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Pouts and becomes very difficult to live with:

All children have some way of handling it when they don’t get their way. They have their own ways of reacting when things do not work out as they want. They have ways of dealing with a world they think is sometimes unfair.

Two of their choices are temper tantrums and pouting. Most children use one or the other of these once in a while; and if you watch your child, you likely will see he uses one more than the other.

Just to be fair, answer this question. “When you get angry or frustrated, are you more likely to pout or have a little temper tantrum?” If you do not know or think you do neither, ask someone at your home what they think. They will quickly tell you whether you are a pouter or temper tantrum thrower.

Take a minute to think about a child who neither pouts nor has temper tantrums. This can be much worse than either pouting or temper tantrums because it often means the child is just accepting whatever happens. Even worse, he has gotten to where he no longer has any feelings about what happens to him. He does not care or thinks what he feels does not matter. This is a very unhealthy place for any child to be both emotionally and interpersonally.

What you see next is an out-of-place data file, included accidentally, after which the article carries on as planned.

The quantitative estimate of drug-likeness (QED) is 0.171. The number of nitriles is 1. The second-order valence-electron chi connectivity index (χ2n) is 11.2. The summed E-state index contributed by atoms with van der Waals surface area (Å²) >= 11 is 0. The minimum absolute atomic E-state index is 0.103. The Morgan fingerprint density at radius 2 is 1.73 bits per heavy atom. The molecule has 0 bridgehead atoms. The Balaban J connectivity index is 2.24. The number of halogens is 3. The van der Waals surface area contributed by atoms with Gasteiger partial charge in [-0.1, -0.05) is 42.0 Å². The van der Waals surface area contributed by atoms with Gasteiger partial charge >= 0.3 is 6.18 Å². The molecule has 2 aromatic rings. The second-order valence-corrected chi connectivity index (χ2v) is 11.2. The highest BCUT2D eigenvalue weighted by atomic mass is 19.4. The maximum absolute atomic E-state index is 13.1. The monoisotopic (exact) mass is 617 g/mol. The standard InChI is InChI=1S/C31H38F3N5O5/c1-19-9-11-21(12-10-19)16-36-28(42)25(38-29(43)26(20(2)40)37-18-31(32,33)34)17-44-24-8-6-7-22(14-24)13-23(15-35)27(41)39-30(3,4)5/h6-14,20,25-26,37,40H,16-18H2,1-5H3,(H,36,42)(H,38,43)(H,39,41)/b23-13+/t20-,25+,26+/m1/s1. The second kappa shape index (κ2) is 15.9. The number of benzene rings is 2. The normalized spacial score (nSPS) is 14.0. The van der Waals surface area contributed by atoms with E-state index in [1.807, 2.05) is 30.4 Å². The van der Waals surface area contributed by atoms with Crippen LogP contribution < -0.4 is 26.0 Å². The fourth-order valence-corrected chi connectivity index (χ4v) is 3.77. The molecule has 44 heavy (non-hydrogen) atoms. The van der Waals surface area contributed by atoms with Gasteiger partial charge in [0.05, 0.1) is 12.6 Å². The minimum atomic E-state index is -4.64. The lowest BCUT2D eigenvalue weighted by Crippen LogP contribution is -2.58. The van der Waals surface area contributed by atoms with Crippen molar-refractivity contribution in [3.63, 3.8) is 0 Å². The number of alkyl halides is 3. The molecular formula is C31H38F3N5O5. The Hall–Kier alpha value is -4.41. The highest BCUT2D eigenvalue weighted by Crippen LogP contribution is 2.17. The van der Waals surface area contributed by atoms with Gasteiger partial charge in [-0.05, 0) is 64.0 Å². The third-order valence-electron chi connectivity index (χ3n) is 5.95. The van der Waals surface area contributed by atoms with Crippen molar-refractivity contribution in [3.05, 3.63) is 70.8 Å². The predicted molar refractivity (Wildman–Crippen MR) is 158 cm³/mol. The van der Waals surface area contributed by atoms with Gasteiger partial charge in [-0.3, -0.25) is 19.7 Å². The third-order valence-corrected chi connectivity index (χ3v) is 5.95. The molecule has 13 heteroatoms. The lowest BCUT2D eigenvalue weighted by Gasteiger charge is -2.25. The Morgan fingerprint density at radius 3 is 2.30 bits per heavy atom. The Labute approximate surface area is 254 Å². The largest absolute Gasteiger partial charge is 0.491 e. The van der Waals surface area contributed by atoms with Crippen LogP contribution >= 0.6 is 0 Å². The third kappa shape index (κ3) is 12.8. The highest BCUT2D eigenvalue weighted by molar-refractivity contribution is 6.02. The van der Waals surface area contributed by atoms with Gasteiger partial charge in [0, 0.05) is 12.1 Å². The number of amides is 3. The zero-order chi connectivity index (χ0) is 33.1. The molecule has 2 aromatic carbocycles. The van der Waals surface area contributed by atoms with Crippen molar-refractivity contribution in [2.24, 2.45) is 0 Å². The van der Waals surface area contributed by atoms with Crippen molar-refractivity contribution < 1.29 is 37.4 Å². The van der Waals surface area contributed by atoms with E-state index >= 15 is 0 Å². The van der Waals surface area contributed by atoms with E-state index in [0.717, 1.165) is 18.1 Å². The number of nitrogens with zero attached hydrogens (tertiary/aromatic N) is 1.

What is your child doing when he pouts? He is angry, frustrated, or upset about something; but his predominate feeling is anger. He does not talk about it or try to work out his problem. Instead, he pouts and makes it rough for you and other people who are around him.

Think about what upset him. Maybe what happened was unfair and he really was treated badly. Either way, his pouting about it is a problem.

Based on your thinking about what might have set off your child’s pouting behavior, you can say, “I’ve thought about what happened. We can talk about it if you want to. Here’s my problem right now. You have a right to feel how you feel but pouting about it isn’t your best choice. I think it’d be better if you either got up-and-over it or at least talked about it. It’s your choice. This is what I’m going to do. I’m going to do nothing unless you choose to talk with me about it. You can pout or talk. It’s your choice. If you choose to pout, please do it in your room.” Now, leave it alone. His only choice is to behave more appropriately or be by himself.

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